They do not care about a degree or GPA or test scores and in fact question if too much conscientiousness means you are too much of a rule-follower.

The tough news:

They measure you by what you have actually done. Building companies requires being able to do things so that is the capacity they are looking for. List of things a founder will need to be able to do:

  • Building an actual product that somebody will actually pay for.
  • Figuring out a way to actually sell it to them
  • Actually collect the money
  • Actually service the customer so they actually have a good experience
  • Actually tell their story so that anybody will even know that they exist
  • Run a finance function so that they don’t lose all the money
  • Run a legal function so they don’t get sued all the time
  • Actually get others to work with them.

There are many talented people so the way to stand out is to actually demonstrate the ability to build or create.

Steve Martin best career advice ever: Be so good they can’t ignore you.

Developments to watch

  • New credentials2 to replace bachelor’s degrees (ie Google certification program, coding tests, and math puzzles)

  • Still early innings of “show your work” online as way to qualify yourself

Let Chess Help Kids

Two years ago my wife Yinh started her podcast Growth From Failure. Her second guest was Berkeley Chess School founder Elizabeth Shaughnessy. It is one of my favorite interviews ever. We have referenced wisdom from it on many occasions since. Yinh texts with her from time to time and always comes away so invigorated. This past week I was stoked to meet the 83-years-young chess whiz. My expectations were high.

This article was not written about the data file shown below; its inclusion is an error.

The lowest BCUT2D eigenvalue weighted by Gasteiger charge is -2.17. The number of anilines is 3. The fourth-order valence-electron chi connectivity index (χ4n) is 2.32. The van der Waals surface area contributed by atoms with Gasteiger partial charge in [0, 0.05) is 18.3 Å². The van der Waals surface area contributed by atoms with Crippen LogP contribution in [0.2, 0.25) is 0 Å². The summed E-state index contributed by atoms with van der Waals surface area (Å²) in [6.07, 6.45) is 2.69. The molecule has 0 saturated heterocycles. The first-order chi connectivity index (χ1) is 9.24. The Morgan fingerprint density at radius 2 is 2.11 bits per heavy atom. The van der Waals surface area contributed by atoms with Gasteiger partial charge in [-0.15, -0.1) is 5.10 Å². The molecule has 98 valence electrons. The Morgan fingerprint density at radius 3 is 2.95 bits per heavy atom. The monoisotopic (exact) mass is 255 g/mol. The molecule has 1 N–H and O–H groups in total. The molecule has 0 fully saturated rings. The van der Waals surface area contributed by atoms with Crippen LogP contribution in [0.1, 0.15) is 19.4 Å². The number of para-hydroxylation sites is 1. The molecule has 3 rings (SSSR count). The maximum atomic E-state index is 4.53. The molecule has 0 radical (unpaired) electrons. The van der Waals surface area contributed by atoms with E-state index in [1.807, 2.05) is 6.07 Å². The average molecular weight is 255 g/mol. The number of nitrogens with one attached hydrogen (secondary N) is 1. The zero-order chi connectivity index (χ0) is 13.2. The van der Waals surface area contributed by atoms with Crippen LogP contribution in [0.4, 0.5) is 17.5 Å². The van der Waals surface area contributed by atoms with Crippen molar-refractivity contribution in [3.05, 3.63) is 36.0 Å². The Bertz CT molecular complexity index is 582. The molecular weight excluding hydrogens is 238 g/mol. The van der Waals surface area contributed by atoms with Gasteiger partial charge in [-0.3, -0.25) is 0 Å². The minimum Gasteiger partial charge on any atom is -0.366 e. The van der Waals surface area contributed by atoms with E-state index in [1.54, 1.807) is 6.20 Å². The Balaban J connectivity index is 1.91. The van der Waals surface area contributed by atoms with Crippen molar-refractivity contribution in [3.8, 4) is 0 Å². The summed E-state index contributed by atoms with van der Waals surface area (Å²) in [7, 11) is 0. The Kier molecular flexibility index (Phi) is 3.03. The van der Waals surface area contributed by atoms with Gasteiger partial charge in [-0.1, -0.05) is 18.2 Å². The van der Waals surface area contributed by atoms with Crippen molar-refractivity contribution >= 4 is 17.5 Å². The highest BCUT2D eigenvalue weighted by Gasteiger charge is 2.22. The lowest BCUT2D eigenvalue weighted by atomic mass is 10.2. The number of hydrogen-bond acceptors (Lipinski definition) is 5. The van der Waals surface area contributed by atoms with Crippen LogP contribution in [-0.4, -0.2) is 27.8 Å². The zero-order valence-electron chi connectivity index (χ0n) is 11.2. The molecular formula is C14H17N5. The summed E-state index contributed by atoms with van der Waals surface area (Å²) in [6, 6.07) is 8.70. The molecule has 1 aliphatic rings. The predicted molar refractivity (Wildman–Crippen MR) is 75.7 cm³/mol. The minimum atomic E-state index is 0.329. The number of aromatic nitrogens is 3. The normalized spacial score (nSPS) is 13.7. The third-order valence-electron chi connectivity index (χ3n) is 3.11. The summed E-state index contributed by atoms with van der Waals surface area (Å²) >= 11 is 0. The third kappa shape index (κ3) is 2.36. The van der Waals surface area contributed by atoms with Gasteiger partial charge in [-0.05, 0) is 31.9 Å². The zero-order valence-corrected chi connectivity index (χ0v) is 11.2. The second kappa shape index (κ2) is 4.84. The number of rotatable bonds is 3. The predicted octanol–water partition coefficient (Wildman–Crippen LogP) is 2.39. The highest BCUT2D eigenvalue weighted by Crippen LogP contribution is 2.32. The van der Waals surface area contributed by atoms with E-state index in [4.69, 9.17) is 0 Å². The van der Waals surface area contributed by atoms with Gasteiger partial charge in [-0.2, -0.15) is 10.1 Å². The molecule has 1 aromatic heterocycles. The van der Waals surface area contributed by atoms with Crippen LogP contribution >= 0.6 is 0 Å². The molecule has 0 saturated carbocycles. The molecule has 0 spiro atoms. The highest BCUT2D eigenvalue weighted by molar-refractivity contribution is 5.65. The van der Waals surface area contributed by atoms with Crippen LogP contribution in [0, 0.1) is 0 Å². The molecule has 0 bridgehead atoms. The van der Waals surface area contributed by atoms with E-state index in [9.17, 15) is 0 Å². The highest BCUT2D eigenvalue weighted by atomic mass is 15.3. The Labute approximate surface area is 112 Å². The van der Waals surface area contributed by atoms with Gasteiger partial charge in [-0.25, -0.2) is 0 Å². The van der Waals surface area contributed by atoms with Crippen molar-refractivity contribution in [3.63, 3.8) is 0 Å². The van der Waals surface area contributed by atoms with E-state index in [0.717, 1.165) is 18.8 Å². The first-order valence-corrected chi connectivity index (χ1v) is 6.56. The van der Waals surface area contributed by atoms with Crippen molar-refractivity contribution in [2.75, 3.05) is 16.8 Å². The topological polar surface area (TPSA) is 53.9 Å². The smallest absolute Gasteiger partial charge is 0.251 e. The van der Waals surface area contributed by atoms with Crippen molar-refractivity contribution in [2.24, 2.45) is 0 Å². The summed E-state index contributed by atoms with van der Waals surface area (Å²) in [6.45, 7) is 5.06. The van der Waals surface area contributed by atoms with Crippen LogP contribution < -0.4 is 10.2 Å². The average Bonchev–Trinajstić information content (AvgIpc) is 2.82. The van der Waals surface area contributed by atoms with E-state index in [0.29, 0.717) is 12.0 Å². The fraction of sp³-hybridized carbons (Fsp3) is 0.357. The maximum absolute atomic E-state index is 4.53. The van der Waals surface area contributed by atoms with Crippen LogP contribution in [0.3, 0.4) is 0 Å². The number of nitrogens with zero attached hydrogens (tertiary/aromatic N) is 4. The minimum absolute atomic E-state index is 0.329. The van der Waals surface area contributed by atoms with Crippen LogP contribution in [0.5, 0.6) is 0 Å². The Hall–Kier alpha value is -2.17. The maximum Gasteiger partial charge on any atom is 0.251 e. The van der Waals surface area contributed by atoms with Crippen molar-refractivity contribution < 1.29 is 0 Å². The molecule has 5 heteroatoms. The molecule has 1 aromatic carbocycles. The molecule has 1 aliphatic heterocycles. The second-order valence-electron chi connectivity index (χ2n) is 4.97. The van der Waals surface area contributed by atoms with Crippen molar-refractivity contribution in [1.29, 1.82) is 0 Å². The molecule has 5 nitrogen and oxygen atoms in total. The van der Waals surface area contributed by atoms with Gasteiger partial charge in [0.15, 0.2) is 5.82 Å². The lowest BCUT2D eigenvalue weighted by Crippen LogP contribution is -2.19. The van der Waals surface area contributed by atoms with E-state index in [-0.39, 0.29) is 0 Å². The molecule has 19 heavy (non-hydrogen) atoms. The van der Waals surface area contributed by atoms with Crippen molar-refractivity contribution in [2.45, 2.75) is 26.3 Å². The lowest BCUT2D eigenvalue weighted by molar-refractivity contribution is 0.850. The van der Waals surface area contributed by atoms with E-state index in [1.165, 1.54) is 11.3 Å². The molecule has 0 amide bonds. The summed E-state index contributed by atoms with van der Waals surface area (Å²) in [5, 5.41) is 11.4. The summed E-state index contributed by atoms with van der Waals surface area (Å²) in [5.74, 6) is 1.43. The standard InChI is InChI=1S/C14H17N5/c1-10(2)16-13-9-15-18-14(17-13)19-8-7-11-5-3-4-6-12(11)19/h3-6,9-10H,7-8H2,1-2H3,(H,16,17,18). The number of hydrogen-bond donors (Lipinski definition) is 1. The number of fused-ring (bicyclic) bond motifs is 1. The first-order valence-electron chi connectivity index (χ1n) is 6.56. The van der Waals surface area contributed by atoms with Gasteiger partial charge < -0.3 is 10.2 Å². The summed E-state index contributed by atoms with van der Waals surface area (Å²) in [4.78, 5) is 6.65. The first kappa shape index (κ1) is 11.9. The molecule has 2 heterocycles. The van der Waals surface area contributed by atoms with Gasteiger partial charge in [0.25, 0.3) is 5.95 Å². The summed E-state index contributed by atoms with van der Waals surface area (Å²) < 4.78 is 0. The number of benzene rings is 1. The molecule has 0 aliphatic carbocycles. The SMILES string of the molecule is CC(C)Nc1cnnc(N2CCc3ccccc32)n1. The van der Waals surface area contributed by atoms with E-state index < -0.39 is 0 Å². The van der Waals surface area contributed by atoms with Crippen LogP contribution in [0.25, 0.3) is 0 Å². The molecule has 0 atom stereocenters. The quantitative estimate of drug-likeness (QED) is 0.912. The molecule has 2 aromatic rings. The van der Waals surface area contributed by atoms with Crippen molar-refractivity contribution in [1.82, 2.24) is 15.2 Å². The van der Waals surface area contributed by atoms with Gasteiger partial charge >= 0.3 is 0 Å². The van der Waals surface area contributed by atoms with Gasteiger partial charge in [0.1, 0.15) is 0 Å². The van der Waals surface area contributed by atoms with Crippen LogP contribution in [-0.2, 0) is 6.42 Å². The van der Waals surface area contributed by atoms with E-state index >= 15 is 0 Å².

It turns out I still underestimated how special she is.

We went to lunch at Cafenated Coffee in Berkeley and 5 minutes into the conversation I immediately regretted not having a notebook. Elizabeth is bursting with passion for her mission and practical insights for teaching, life, and of course chess.

I did a full write-up that I’d love for you to check out: Lunch With The Amazing Founder Of Berkeley Chess: Elizabeth Shaughnessy (Link)

Here I’ll give a brief version of why it’s so special but the full article gets into ideas you can literally apply today in your life.

The Mission of Berkeley Chess School

BCS is a true Robinhood organization. As a non-profit, they are funded by donations and fees they receive for after-school programs around the Bay Area and private lessons (our son and his friends do group private lessons with BCS instructors). This supports their mission to provide free or low-cost chess instruction to students at poorly sourced Title 1 schools. In the past 40 years, BCS has taught over 250,000 kids.

But when you sit with Elizabeth you realize this is about far more than a game. Today, with Covid decimating enrollment, the school has re-purposed its building to teach disadvantaged kids. These are kids from low-income sections of Oakland, Richmond and Berkeley who are struggling with distance learning. These kids have no internet or computers at home. Without intervention, these kids, already struggling academically before the pandemic hit, may suffer an irreparable learning loss that could affect their health and financial well-being far into their adult lives.

From her experience, Elizabeth is convinced there is hope.

How Does Chess Help?

As a fan of games and games in learning, I like to believe that the skills acquired in play “transfer” to other domains. This is something I’ve wondered aloud about on Twitter. It is rooted in causality. I specifically asked Elizabeth if she thought a joy of chess was simply a symptom of a more general aptitude or if chess was imparting a more generalized skill that could be applied to other fields.